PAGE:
es, and carry it about with you continuously. It will be a school for you and the first lesson of all philosophy” (Homily IV on the Parable of the Rich Man and Lazarus, Roth, trans.).

his days. And he sees well to what extent it is connected with the acquisitive character of the contemporary society, with the acquisitive spirit of life” (p. 40).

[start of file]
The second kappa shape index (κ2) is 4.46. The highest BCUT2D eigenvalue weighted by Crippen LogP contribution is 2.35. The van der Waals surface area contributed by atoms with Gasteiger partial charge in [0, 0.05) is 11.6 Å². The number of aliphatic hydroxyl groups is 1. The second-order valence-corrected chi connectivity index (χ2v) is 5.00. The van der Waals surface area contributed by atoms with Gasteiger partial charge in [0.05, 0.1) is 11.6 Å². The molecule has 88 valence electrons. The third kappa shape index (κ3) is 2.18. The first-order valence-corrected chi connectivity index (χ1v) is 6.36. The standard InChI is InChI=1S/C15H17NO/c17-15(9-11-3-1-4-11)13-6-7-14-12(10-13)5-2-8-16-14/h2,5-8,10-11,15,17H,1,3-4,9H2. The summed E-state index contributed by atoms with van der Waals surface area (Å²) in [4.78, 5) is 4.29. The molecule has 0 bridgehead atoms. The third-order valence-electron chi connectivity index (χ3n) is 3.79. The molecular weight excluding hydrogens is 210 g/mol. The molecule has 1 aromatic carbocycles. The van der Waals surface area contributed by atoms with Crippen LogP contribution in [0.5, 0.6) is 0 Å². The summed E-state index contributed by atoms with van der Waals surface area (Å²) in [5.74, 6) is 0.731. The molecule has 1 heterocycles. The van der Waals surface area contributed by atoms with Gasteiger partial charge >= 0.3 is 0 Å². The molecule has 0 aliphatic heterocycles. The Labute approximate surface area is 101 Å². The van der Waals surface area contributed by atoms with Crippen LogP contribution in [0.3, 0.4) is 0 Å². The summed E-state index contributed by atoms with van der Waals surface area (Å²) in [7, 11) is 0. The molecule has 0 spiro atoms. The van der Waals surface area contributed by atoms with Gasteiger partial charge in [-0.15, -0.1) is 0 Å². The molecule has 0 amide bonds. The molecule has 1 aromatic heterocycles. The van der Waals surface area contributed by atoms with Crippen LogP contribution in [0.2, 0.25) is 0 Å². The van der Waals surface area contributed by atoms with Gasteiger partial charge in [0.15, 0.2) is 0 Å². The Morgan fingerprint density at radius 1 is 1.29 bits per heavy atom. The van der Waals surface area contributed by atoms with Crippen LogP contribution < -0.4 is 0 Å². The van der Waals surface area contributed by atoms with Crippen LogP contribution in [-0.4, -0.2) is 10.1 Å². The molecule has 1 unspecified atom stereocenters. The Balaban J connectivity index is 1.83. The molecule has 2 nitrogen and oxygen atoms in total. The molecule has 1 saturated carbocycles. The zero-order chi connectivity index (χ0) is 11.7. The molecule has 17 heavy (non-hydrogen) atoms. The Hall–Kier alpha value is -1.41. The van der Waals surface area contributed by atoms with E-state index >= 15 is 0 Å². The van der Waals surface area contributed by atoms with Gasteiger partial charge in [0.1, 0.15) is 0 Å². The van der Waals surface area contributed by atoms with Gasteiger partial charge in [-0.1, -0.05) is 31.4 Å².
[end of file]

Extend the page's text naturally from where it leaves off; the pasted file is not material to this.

The very real dangers of the “acquisitive” life are a central theme in much of St. John’s copious work. Even a brief survey of the many volumes of the homilies, commentaries, and letters that the Church is blessed to have received from the “Golden Mouth” reveals St. John’s tireless zeal for the essential Christian virtue of charity, and his intolerance for the hoarding of wealth. For St. John, The world in which St. John wealth is a “disease great among preached was not unlike our own. most men” and “a tyranny” (Homily Twentieth-century theologian Fr. XVIII on Hebrews). Georges Florovsky describes in his article “St. John Chrysostom: St. John’s words are poignant Prophet of Charity” the “unusual fla- and his arrows are often sharp convor of modernity in the writings of cerning this topic. In his time he Chrysostom.” Florovsky continues, was notorious for aiming at those in “His world was like ours, a world of power, even those who held the tensions, a world of unresolved power to depose, exile, or kill him. problems in all walks of life. His His fearlessness is a testimony to a advice may appeal to our age no less life dedicated to living what he than it did to his own” (p. 42). preached. But St. John’s teachings on wealth and poverty are not aimed At the heart of Chrysostom’s primarily at social or political understanding of these tensions was reform. He is first and foremost a the failure of many in his flock to pastor, and his lessons are meant for truly live the Gospel, especially as the spiritual healing of those whom manifested in neglect for the poor. he shepherds. Chrysostom “finds too much injustice, coldness, indifference, and sufFor this reason, St. John gets fering and sorrow in the society of to the heart of the issue with his The “preacher” was none other than the “Great Preacher” of the Church, Saint John Chrysostom. His audience was the Church in Antioch in around the year 388 AD. The occasion was the festival of the Saturnalia, the pagan new year, and many events surrounding the festival were taking place in the city.